Abstract
According to one theory about how children learn the meaning of the words for the positive integers, they first learn that "one," "two," and "three" stand for appropriately sized sets. They then conclude by inductive inference that the next numeral in the count sequence denotes the size of sets containing one more object than the size denoted by the preceding numeral. We have previously argued, however, that the conclusion of this Induction does not distinguish the standard meaning of the integers from nonstandard meanings in which, for example, "ten" could mean set sizes of 10, 20, 30, ... elements. Margolis and Laurence [Margolis, E., & Laurence, S. (2008). How to learn the natural numbers: Inductive inference and the acquisition of number concepts. Cognition, 106, 924939] believe that our argument depends on attributing to children "radically indeterminate" concepts. We show, first, that our conclusion is compatible with perfectly determinate meanings for "one" through "three." Second, although the inductive inference is indeed indeterminate  which is why it is consistent with nonstandard meanings  making it determinate presupposes the constraints that the inference is supposed to produce.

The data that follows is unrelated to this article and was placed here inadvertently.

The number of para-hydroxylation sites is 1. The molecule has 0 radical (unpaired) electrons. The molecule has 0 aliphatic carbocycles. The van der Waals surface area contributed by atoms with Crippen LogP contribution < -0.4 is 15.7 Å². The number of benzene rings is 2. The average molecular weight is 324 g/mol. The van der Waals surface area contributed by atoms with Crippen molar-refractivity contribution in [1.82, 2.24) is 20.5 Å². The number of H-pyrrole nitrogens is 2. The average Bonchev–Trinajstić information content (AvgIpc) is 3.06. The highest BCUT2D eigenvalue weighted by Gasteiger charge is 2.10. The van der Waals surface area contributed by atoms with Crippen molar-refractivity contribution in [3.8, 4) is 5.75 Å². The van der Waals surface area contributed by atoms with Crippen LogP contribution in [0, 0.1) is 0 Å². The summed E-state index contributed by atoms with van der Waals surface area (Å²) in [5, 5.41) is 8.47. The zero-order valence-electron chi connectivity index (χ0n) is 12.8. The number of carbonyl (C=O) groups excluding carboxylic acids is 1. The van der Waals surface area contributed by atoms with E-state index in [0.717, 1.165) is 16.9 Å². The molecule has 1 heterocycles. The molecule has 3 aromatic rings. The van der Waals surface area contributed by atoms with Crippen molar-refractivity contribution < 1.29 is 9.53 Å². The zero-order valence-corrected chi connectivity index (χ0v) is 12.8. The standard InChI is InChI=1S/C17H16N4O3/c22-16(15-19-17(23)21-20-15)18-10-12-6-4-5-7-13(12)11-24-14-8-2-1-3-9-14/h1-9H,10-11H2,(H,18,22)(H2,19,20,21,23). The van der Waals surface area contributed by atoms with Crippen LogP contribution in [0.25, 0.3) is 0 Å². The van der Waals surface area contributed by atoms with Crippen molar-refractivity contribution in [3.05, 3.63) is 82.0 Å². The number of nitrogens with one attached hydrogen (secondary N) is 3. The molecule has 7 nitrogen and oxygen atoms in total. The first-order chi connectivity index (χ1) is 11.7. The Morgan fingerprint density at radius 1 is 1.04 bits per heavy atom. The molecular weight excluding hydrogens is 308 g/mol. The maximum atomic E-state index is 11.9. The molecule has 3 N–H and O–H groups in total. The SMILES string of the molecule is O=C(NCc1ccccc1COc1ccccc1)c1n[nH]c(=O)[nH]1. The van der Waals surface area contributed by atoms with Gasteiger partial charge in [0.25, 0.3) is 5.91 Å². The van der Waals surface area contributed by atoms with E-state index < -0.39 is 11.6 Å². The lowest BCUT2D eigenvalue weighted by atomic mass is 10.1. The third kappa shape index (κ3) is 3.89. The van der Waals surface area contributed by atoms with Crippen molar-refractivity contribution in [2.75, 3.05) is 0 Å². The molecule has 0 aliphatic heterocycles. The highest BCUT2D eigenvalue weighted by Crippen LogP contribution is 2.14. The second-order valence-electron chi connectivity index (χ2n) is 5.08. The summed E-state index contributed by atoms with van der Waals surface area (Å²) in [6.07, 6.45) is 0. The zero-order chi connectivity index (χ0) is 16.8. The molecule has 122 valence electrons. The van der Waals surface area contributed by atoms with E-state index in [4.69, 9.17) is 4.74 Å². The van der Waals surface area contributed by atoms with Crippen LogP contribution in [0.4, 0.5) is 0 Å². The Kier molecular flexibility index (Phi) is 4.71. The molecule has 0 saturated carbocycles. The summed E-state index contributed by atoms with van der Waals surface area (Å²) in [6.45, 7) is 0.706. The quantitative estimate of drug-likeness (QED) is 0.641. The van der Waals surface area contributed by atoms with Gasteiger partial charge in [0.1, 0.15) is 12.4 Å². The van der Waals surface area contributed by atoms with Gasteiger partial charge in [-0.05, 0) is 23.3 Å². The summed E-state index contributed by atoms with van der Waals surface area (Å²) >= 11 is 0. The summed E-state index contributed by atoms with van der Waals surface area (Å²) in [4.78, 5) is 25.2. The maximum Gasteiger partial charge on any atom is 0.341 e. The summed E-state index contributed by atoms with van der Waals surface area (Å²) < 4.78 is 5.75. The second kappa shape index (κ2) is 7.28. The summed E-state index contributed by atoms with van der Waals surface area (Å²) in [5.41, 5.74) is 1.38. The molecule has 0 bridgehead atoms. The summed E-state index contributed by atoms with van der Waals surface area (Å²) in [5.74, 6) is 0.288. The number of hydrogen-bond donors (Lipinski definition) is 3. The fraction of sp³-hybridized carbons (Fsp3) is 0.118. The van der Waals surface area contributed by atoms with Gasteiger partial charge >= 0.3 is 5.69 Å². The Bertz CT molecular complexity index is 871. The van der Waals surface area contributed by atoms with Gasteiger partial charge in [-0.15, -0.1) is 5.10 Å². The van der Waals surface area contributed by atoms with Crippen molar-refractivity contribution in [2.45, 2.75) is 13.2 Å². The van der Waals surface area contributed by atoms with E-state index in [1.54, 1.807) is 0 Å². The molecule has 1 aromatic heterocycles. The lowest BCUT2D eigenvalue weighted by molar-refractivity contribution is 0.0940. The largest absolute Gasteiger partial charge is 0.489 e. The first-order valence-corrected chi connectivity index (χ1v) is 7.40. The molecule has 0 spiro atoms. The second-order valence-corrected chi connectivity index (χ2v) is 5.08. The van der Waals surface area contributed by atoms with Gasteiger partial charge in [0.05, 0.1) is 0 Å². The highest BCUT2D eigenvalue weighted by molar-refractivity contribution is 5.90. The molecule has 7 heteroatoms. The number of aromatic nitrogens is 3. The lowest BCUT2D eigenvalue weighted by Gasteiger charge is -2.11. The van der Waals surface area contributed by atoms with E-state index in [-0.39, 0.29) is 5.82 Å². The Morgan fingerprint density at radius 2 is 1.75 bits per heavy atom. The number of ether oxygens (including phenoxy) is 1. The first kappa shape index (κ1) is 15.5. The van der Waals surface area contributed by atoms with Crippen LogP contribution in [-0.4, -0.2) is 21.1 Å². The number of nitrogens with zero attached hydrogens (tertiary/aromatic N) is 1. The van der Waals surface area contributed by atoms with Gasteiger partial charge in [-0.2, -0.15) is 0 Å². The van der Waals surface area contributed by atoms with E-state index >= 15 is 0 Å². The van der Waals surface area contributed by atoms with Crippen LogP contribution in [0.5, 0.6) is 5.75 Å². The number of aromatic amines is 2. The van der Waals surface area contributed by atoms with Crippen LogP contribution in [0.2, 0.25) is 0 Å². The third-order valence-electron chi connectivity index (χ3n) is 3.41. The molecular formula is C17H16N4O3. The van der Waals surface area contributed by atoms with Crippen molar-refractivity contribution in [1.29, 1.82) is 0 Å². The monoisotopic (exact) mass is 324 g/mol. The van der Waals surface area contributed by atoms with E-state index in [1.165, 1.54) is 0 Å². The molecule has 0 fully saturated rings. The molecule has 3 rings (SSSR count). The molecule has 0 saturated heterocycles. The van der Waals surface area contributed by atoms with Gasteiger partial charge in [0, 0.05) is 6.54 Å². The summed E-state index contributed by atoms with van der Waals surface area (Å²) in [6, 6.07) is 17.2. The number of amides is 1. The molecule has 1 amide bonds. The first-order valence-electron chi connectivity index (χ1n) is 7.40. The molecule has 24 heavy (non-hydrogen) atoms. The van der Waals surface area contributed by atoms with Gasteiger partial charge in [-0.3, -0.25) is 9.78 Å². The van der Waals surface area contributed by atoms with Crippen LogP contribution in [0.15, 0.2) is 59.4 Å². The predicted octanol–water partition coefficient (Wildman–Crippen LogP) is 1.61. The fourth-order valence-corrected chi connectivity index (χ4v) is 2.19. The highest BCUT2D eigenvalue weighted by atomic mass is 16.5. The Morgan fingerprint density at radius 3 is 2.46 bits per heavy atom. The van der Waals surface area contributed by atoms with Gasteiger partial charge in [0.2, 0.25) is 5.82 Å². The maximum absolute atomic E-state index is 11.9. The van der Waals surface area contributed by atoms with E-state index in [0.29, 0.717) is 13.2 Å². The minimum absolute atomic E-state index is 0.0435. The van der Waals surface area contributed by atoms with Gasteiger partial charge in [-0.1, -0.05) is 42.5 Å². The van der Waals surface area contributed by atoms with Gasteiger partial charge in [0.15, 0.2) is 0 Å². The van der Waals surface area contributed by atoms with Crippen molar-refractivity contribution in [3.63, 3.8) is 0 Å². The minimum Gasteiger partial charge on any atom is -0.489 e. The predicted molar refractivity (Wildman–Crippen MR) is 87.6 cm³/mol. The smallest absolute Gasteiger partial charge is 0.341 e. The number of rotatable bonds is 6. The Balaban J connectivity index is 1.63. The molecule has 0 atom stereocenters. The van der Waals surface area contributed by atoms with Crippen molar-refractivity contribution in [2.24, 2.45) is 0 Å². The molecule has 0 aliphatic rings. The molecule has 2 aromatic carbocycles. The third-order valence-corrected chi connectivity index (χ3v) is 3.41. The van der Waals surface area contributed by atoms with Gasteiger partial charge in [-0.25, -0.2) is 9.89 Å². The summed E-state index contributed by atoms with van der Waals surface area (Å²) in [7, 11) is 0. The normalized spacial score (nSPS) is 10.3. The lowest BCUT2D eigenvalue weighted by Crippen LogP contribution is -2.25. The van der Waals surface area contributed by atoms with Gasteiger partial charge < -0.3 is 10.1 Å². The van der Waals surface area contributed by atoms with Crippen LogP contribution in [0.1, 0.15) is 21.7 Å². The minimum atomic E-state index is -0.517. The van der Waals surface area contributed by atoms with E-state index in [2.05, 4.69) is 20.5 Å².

Original language  English (US) 

Pages (fromto)  940951 
Number of pages  12 
Journal  Cognition 
Volume  106 
Issue number  2 
DOIs 

State  Published  Feb 2008 
Keywords
 Induction
 Integers
 Natural number
 Number concepts
 Number learning
 Numerical cognition
ASJC Scopus subject areas
 Experimental and Cognitive Psychology
 Language and Linguistics
 Developmental and Educational Psychology
 Linguistics and Language
 Cognitive Neuroscience